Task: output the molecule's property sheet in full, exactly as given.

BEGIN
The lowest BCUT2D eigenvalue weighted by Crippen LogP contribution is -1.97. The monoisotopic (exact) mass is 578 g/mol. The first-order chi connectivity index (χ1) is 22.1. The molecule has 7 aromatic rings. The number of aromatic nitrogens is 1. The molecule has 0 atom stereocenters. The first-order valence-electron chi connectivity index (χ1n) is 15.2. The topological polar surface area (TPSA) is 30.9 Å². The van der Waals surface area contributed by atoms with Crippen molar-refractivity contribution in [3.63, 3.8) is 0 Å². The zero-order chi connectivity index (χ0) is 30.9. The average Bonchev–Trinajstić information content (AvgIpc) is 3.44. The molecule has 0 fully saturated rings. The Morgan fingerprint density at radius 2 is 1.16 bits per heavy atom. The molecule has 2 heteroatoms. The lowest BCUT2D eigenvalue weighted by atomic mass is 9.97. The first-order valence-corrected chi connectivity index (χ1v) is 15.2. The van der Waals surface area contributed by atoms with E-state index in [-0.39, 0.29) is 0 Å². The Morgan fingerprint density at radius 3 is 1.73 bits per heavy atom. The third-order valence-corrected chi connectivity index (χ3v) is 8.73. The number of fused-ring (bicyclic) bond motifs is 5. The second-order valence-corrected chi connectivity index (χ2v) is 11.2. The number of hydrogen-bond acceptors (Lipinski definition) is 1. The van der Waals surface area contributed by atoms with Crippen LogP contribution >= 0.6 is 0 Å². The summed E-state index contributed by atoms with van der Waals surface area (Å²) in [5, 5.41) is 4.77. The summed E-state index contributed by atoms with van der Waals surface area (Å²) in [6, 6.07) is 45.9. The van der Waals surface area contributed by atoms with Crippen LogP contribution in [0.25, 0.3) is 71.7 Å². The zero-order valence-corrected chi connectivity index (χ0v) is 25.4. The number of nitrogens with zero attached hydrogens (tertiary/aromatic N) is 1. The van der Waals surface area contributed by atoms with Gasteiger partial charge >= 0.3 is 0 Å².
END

The lowest BCUT2D eigenvalue weighted by Crippen LogP contribution is -1.97. The monoisotopic (exact) mass is 578 g/mol. The first-order chi connectivity index (χ1) is 22.1. The molecule has 7 aromatic rings. The number of aromatic nitrogens is 1. The molecule has 0 atom stereocenters. The first-order valence-electron chi connectivity index (χ1n) is 15.2. The topological polar surface area (TPSA) is 30.9 Å². The van der Waals surface area contributed by atoms with Crippen molar-refractivity contribution in [3.63, 3.8) is 0 Å². The zero-order chi connectivity index (χ0) is 30.9. The average Bonchev–Trinajstić information content (AvgIpc) is 3.44. The molecule has 0 fully saturated rings. The Morgan fingerprint density at radius 2 is 1.16 bits per heavy atom. The molecule has 2 heteroatoms. The lowest BCUT2D eigenvalue weighted by atomic mass is 9.97. The first-order valence-corrected chi connectivity index (χ1v) is 15.2. The van der Waals surface area contributed by atoms with E-state index in [-0.39, 0.29) is 0 Å². The Morgan fingerprint density at radius 3 is 1.73 bits per heavy atom. The third-order valence-corrected chi connectivity index (χ3v) is 8.73. The number of fused-ring (bicyclic) bond motifs is 5. The second-order valence-corrected chi connectivity index (χ2v) is 11.2. The number of hydrogen-bond acceptors (Lipinski definition) is 1. The van der Waals surface area contributed by atoms with Crippen LogP contribution >= 0.6 is 0 Å². The summed E-state index contributed by atoms with van der Waals surface area (Å²) in [5, 5.41) is 4.77. The summed E-state index contributed by atoms with van der Waals surface area (Å²) in [6, 6.07) is 45.9. The van der Waals surface area contributed by atoms with Crippen LogP contribution in [0.25, 0.3) is 71.7 Å². The zero-order valence-corrected chi connectivity index (χ0v) is 25.4. The number of nitrogens with zero attached hydrogens (tertiary/aromatic N) is 1. The van der Waals surface area contributed by atoms with Gasteiger partial charge >= 0.3 is 0 Å².